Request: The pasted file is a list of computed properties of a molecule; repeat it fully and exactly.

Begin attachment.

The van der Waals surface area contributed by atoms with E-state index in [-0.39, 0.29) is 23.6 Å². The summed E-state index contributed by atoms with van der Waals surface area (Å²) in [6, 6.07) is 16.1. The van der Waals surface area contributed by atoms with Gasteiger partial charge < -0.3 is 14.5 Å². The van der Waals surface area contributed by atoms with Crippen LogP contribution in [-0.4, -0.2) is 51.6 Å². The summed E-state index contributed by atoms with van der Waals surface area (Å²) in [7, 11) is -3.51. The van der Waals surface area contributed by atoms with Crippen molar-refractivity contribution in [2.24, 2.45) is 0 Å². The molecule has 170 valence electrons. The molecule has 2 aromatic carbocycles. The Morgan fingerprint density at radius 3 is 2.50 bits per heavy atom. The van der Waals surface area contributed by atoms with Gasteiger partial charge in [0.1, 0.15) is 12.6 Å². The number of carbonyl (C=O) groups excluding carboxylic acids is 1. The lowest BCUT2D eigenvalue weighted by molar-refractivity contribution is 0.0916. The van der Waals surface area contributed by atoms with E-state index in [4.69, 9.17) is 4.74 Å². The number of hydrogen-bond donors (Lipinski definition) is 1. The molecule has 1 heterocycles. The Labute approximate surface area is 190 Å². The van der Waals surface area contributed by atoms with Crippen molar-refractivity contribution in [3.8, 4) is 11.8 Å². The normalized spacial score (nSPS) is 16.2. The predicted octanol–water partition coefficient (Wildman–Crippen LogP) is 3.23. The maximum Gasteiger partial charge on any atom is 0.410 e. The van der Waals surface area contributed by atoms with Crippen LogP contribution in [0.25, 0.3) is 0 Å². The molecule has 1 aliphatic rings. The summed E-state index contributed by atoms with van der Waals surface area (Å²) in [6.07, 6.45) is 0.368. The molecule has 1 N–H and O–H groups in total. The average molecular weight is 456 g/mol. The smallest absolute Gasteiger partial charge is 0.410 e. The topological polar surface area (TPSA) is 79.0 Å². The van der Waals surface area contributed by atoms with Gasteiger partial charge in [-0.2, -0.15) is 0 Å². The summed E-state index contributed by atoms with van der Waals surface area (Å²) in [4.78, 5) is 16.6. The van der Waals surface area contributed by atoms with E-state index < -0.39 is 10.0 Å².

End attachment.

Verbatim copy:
The van der Waals surface area contributed by atoms with E-state index in [-0.39, 0.29) is 23.6 Å². The summed E-state index contributed by atoms with van der Waals surface area (Å²) in [6, 6.07) is 16.1. The van der Waals surface area contributed by atoms with Gasteiger partial charge < -0.3 is 14.5 Å². The van der Waals surface area contributed by atoms with Crippen LogP contribution in [-0.4, -0.2) is 51.6 Å². The summed E-state index contributed by atoms with van der Waals surface area (Å²) in [7, 11) is -3.51. The van der Waals surface area contributed by atoms with Crippen molar-refractivity contribution in [2.24, 2.45) is 0 Å². The molecule has 170 valence electrons. The molecule has 2 aromatic carbocycles. The Morgan fingerprint density at radius 3 is 2.50 bits per heavy atom. The van der Waals surface area contributed by atoms with Gasteiger partial charge in [0.1, 0.15) is 12.6 Å². The number of carbonyl (C=O) groups excluding carboxylic acids is 1. The lowest BCUT2D eigenvalue weighted by molar-refractivity contribution is 0.0916. The van der Waals surface area contributed by atoms with E-state index in [4.69, 9.17) is 4.74 Å². The number of hydrogen-bond donors (Lipinski definition) is 1. The molecule has 1 heterocycles. The Labute approximate surface area is 190 Å². The van der Waals surface area contributed by atoms with Crippen molar-refractivity contribution in [3.8, 4) is 11.8 Å². The normalized spacial score (nSPS) is 16.2. The predicted octanol–water partition coefficient (Wildman–Crippen LogP) is 3.23. The maximum Gasteiger partial charge on any atom is 0.410 e. The van der Waals surface area contributed by atoms with Crippen LogP contribution in [0.25, 0.3) is 0 Å². The molecule has 1 aliphatic rings. The summed E-state index contributed by atoms with van der Waals surface area (Å²) in [6.07, 6.45) is 0.368. The molecule has 1 N–H and O–H groups in total. The average molecular weight is 456 g/mol. The smallest absolute Gasteiger partial charge is 0.410 e. The topological polar surface area (TPSA) is 79.0 Å². The van der Waals surface area contributed by atoms with Gasteiger partial charge in [-0.2, -0.15) is 0 Å². The summed E-state index contributed by atoms with van der Waals surface area (Å²) in [4.78, 5) is 16.6. The van der Waals surface area contributed by atoms with E-state index < -0.39 is 10.0 Å².